GTAC 2007: Huggins & Stewart - Selenium-RC Vs WebDriver


Uploaded by Google on 24.08.2007

Transcript:

MALE SPEAKER 1: Great.
Fabulous.
MALE SPEAKER 2: Go!
MALE SPEAKER 1: We're going to do a duet.

Ebony and--
[LAUGHTER]
So what we're going to do is quickly run through what sucks
about our favorite web testing framework and then we'll tell
you what's great about it, and why you should
think about using it.
MALE SPEAKER 2: Representing Web Driver,
representing Selenium.
MALE SPEAKER 1: We were thinking we might do
it the other way.
So what sucks most about WebDriver is it's a complete
dog to write, to support a new browser, because you've got to
write all the native code.
And frankly, that takes a gazillion years to write.
MALE SPEAKER 2: All right.
What sucks about Selenium.
Their limitations to the same origin policies.
It requires really hack-y work arounds for us.
It's all support, pop-up handling,
and cross-site scripting.
Go faster.
MALE SPEAKER 1: Another thing that sucks is the IE driver
can completely wipe out the JVM.

MALE SPEAKER 2: What sucks about Selenium.
Most of the competition, including WebDriver, are
native browser drivers and provide more in depth control
than Selenium can into the internals of the browser.
Selenium, not so much.
MALE SPEAKER 1: It only supports Java, at the moment.
MALE SPEAKER 2: Active development is going on, but
there are very infrequent releases.
The last official release was November, 2006.
So what the--?

MALE SPEAKER 1: Great.
So, it's really hard to extend.
For example if, you want new selectors to be able to select
elements, that's hard to do, because you've got to write it
in multiple different languages.
MALE SPEAKER 2: In Selenium Remote-Control, Safari support
really sucks.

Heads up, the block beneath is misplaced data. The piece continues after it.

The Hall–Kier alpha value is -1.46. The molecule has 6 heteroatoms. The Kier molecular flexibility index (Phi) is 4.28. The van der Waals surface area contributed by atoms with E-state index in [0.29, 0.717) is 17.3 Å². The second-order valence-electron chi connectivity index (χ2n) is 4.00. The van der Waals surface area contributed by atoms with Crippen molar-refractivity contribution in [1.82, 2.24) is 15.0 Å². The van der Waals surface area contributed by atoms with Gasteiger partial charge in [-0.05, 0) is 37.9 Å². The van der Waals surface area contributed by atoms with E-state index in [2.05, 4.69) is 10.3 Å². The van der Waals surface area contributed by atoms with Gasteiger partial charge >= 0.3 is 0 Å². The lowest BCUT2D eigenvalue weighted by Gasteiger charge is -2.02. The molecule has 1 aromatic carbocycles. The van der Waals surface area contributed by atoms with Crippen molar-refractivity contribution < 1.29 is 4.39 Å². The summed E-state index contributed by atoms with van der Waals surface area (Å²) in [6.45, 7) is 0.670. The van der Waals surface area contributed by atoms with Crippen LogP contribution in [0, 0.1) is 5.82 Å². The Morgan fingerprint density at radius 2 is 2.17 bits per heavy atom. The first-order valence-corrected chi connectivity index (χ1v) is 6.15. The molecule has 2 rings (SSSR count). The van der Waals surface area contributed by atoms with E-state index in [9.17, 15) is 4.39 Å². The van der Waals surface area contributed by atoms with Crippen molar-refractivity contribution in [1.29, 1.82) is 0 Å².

MALE SPEAKER 1: Should we do the pluses?
One more negative?
The IE driver is impossibly slow.
It'll get better one day, but right now.
MALE SPEAKER 2: The last thing that sucks about Selenium, no
jelly babies.

All right.
Now onto the rocks.
MALE SPEAKER 1: So obviously, it's not all bad.
There are some really great things.

The nicest thing about WebDriver is the small,
comprehensible API, that's frankly gorgeous.

MALE SPEAKER 2: Selenium now has multiple browser support,
Firefox, i.e.
Safari, Conquer, and Opera, at least in core, and most of
them in RC.
MALE SPEAKER 1: I can solve problems that Selenium has no
hope of every solving, because I can use the awesome power of
the native operating system.
MALE SPEAKER 2: Selenium now has multiple language support,
Java, C-sharp, Ruby, Pearl, Python and PHP.

MALE SPEAKER 1: By bearing in mind the concepts of speed and
safety and the fact that your tests evolve, WebDriver gives
you the ability to make conscious trade-offs that you
just can't make with Selenium.
MALE SPEAKER 2: Selenium is popular.
There are 38 jobs on Monster.com that actually
require Selenium inexperience.

Quantity does not equal quality, thou, right?
It has its own Wiki page, and there's
an active user community.
MALE SPEAKER 1: What's a user community?
MALE SPEAKER 2: I don't know.
I never go there.
MALE SPEAKER 1: One of the really nice things WebDriver
is the fact that it's a tiny stack.
There's no server process that you need to be
aware of or start up.
And it's self contained.
It's just dropping jaws and libraries into the right place
in your path.
MALE SPEAKER 2: The Selenium IDE plug-in
for Firefox is great.
It's kind of a record playback tool.
It's really great for boot strapping test creation, by
recording a little simpler regression tests or
recording or close.
MALE SPEAKER 1: I am aware that somewhere in the room
there's a 500 pound gorilla, and I've made it really easy
view to my greats to a nicer API, through providing an
implementation of the Selenium one.
MALE SPEAKER 2: The Selenium IDE.
MALE SPEAKER 1: I love you, man.
MALE SPEAKER 2: The Selenium IDE for Firefox can easily
translate the core table tests into real programming
languages, like Java, C-sharp, Pearl, Python, Revere, PHP.
[LAUGHTER]
MALE SPEAKER 1: This sucks, man.

MALE SPEAKER 2: I only have one more.
MALE SPEAKER 1: One of the really nice things is it's
actively maintained and it also supports Ajax
and your web apps.
MALE SPEAKER 2: And the last thing that rocks about
Selenium, you can put it on a massive scaled out grid.

We're going to do a duel.
So everyone count to three.
MALE SPEAKER 1: That would be nice.
One.
Give us a second.
One.
Two.
Three.
Thank you everybody.
Now does anybody remember what Alan said earlier on?

OK, lightening talk speakers, we're on the rear guard here.